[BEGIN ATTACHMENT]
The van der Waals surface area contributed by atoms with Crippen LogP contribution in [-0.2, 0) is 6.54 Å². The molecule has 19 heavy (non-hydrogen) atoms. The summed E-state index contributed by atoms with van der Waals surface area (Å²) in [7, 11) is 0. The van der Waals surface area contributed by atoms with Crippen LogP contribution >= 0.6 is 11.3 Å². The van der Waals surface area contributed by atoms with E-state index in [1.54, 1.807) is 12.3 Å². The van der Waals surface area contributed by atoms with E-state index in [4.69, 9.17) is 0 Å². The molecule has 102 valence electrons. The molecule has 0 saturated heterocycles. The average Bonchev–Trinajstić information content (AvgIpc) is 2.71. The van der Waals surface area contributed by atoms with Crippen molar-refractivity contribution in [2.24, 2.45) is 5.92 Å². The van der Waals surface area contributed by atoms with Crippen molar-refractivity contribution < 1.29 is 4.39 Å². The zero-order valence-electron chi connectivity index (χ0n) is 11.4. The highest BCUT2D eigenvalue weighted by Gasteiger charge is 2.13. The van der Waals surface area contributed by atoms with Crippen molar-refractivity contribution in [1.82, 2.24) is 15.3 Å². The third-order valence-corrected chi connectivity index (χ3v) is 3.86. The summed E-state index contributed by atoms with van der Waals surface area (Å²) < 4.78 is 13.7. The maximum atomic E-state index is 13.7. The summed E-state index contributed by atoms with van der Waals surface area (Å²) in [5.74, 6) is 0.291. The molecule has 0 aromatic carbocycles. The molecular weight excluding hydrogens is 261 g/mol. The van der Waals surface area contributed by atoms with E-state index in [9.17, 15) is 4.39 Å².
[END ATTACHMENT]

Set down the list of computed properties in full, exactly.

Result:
The van der Waals surface area contributed by atoms with Crippen LogP contribution in [-0.2, 0) is 6.54 Å². The molecule has 19 heavy (non-hydrogen) atoms. The summed E-state index contributed by atoms with van der Waals surface area (Å²) in [7, 11) is 0. The van der Waals surface area contributed by atoms with Crippen LogP contribution >= 0.6 is 11.3 Å². The van der Waals surface area contributed by atoms with E-state index in [1.54, 1.807) is 12.3 Å². The van der Waals surface area contributed by atoms with E-state index in [4.69, 9.17) is 0 Å². The molecule has 102 valence electrons. The molecule has 0 saturated heterocycles. The average Bonchev–Trinajstić information content (AvgIpc) is 2.71. The van der Waals surface area contributed by atoms with Crippen molar-refractivity contribution in [2.24, 2.45) is 5.92 Å². The van der Waals surface area contributed by atoms with Crippen molar-refractivity contribution < 1.29 is 4.39 Å². The zero-order valence-electron chi connectivity index (χ0n) is 11.4. The highest BCUT2D eigenvalue weighted by Gasteiger charge is 2.13. The van der Waals surface area contributed by atoms with Crippen molar-refractivity contribution in [1.82, 2.24) is 15.3 Å². The third-order valence-corrected chi connectivity index (χ3v) is 3.86. The summed E-state index contributed by atoms with van der Waals surface area (Å²) < 4.78 is 13.7. The maximum atomic E-state index is 13.7. The summed E-state index contributed by atoms with van der Waals surface area (Å²) in [5.74, 6) is 0.291. The molecule has 0 aromatic carbocycles. The molecular weight excluding hydrogens is 261 g/mol. The van der Waals surface area contributed by atoms with E-state index in [9.17, 15) is 4.39 Å².